In descriptive analyses, birthweight was divided into five categories: <1500 g, 1500 g to 2499 g, 2500 g to 2999 g, 3000 g to 3999 g and those who weighed over 4000 g at birth. To analyze the time trends for birthweight and length at birth in indigenous and non indigenous newborns, multiple linear regression models were fit, with birthweight (g) and length (cm) as the dependent variables and with socioeconomic and demographic factors (rural area, age and years schooling of the mothers, sex and gestational age of the newborn) as control variables. A variable for calendar year from 2000 to 2004 was included to assess time variability. Linearity assumptions were relaxed for continuous variables (gestational age and mother's age) by adding quadratic terms to the model.

This study was approved by the Ethics Committee of the Faculty of Medicine of the University of Chile and had the authorization of the Statistics Division of the Ministry of Health of Chile.

Results

A total of 1,166,513 live births were recorded, representing the universe of Chilean births occurring from January 1 2000 to December 31 2004. Of these, 1,145,752 were singleton newborns analyzed in this study. In the non-indigenous population there was a small but consistent decrease in the number of births that formed a decline of 2.7% over the study period. In the indigenous population, in contrast, the birth rate was approximately stable throughout the period of observation. The excess proportion of male births also remained relatively stable, fluctuating between 102.9 and 105.5% of the female births. The proportion of multiple births did not exceed 2% and was higher among the non-indigenous infants. The proportion of preterm births (born before 37 weeks of gestation) increased slightly over the interval, especially in non-indigenous children, reaching figures of 6.0% in the year 2000 and 6.9% the year 2004. In relation to the mother's years of schooling, the pattern was different between ethnic groups; in the indigenous the proportion of mothers with university education did not exceed 10% but with a modest increase over time, whereas among the non-indigenous this proportion was close to 20%, also with an upward trend (Table 1). Mean birthweight was also relatively stable in the period considered, with variations that do not exceed 20 g in either ethnic group. In each of the 5 years studied, the mean birthweights were slightly higher in the indigenous newborns. (Figure 1). With respect to length at birth, similar patterns were observed, as shown in Figure 2.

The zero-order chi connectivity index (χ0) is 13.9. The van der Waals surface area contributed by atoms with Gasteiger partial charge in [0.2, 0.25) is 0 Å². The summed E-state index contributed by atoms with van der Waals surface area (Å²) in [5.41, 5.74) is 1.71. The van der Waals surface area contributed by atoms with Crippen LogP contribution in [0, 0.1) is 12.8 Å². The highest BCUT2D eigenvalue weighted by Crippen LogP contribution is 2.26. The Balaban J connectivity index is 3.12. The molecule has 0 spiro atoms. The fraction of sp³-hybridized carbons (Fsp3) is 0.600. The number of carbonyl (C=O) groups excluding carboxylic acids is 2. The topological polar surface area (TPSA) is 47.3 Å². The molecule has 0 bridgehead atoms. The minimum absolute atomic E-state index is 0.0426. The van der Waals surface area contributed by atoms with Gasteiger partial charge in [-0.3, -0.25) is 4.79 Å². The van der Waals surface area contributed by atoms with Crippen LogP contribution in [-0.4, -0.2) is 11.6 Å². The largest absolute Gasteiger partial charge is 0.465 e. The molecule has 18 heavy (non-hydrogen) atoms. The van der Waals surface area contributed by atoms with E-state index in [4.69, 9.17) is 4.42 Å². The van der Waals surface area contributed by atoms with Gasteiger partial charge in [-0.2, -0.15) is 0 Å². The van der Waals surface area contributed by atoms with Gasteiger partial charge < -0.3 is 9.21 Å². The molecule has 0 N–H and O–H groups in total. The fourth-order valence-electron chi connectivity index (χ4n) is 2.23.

Table 1. Socio-demographic characteristics of the newborn according to year of birth in indigenous and non indigenous newborns

thumbnailFigure 1. Birthweight by year in indigenous and non indigenous Chilean newborns.

thumbnailFigure 2. Length at birth by year in indigenous and non indigenous Chilean newborns.

The percentage of newborns with low birth weight (<2500 g) was similarly stable over the 5 year interval, increasing modestly from 5.25% to 5.63% in non-indigenous newborns and remaining roughly constant in the indigenous group with slightly lower values. The indigenous newborns showed the highest proportion with birthweight over 4000 g, one percent higher than non-indigenous newborns in all the years studied (Table 2).

Table 2. Percentage of singleton births in categories of birthweight, 2000 to 2004

Another approach to analyzing the disparities between ethnic groups and over time is through multiple regression, as this allows for conditional estimates (i.e. the effect of one covariate while holding another variable constant). In fully adjusted models, having an indigenous surname increased birthweight by 12 g holding all other factors constant (Table 3). The secular change over the 5 year period after adjustment was an increase of about 2 g per year. The R2 for the model is 0.39. In the case of length at birth, there was also a detectable effect of the year of observation, although trivial in magnitude (0.05 mm per year). Being indigenous decreased the length at birth by 0.17 mm after multivariable adjustment, a smaller effect than living in a rural area (0.11 mm). The R2 for the model is 0.46.

Table 3. Adjusted* effect of the time (trend) and ethnic group on birthweight (g) and length at birth (mm) of Chilean newborns, 2000-2004

Discussion

An analysis of over a million births in a middle-income nation reveals a favorable distribution of anthropometric measures at birth, independently of ethnic origin. This is reflected in the modest prevalence of children with low weight at birth, for which indigenous children have an even lower proportion (although trivially so). The time trends in these anthropometric variables during the 5 year period of observation in this study is roughly stable, with a modest but detectable increase of weight at birth observed after adjustment for gestational age and other variables.